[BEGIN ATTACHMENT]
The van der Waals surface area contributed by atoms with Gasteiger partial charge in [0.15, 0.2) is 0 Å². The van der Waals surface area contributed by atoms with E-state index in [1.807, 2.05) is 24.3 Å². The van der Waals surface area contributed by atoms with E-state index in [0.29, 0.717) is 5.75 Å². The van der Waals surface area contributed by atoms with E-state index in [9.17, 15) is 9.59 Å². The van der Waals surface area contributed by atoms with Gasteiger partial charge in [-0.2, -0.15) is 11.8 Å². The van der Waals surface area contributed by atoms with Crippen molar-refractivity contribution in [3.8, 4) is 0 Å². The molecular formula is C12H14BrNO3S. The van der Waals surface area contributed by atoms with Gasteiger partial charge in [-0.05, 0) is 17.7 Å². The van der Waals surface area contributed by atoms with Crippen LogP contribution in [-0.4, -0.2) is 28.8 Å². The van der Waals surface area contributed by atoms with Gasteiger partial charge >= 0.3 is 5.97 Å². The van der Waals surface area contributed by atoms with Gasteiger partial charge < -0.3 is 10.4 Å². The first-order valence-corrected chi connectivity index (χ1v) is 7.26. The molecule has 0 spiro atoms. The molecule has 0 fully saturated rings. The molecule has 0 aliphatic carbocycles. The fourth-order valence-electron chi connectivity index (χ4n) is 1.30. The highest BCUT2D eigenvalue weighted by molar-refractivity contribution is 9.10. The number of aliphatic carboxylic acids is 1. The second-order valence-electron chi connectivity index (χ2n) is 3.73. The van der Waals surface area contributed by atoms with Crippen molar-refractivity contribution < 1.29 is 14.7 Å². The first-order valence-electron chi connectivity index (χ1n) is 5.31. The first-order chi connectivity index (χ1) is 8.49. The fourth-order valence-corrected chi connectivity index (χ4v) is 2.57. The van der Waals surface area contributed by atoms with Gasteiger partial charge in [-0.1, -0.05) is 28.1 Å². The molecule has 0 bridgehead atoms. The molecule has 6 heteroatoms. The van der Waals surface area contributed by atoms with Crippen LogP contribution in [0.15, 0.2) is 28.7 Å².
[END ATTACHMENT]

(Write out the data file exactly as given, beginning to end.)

The van der Waals surface area contributed by atoms with Gasteiger partial charge in [0.15, 0.2) is 0 Å². The van der Waals surface area contributed by atoms with E-state index in [1.807, 2.05) is 24.3 Å². The van der Waals surface area contributed by atoms with E-state index in [0.29, 0.717) is 5.75 Å². The van der Waals surface area contributed by atoms with E-state index in [9.17, 15) is 9.59 Å². The van der Waals surface area contributed by atoms with Gasteiger partial charge in [-0.2, -0.15) is 11.8 Å². The van der Waals surface area contributed by atoms with Crippen molar-refractivity contribution in [3.8, 4) is 0 Å². The molecular formula is C12H14BrNO3S. The van der Waals surface area contributed by atoms with Gasteiger partial charge in [-0.05, 0) is 17.7 Å². The van der Waals surface area contributed by atoms with Crippen LogP contribution in [-0.4, -0.2) is 28.8 Å². The van der Waals surface area contributed by atoms with Gasteiger partial charge >= 0.3 is 5.97 Å². The van der Waals surface area contributed by atoms with Gasteiger partial charge < -0.3 is 10.4 Å². The first-order valence-corrected chi connectivity index (χ1v) is 7.26. The molecule has 0 spiro atoms. The molecule has 0 fully saturated rings. The molecule has 0 aliphatic carbocycles. The fourth-order valence-electron chi connectivity index (χ4n) is 1.30. The highest BCUT2D eigenvalue weighted by molar-refractivity contribution is 9.10. The number of aliphatic carboxylic acids is 1. The second-order valence-electron chi connectivity index (χ2n) is 3.73. The van der Waals surface area contributed by atoms with Crippen molar-refractivity contribution < 1.29 is 14.7 Å². The first-order valence-electron chi connectivity index (χ1n) is 5.31. The first-order chi connectivity index (χ1) is 8.49. The fourth-order valence-corrected chi connectivity index (χ4v) is 2.57. The van der Waals surface area contributed by atoms with Gasteiger partial charge in [-0.1, -0.05) is 28.1 Å². The molecule has 0 bridgehead atoms. The molecule has 6 heteroatoms. The van der Waals surface area contributed by atoms with Crippen LogP contribution in [0.15, 0.2) is 28.7 Å².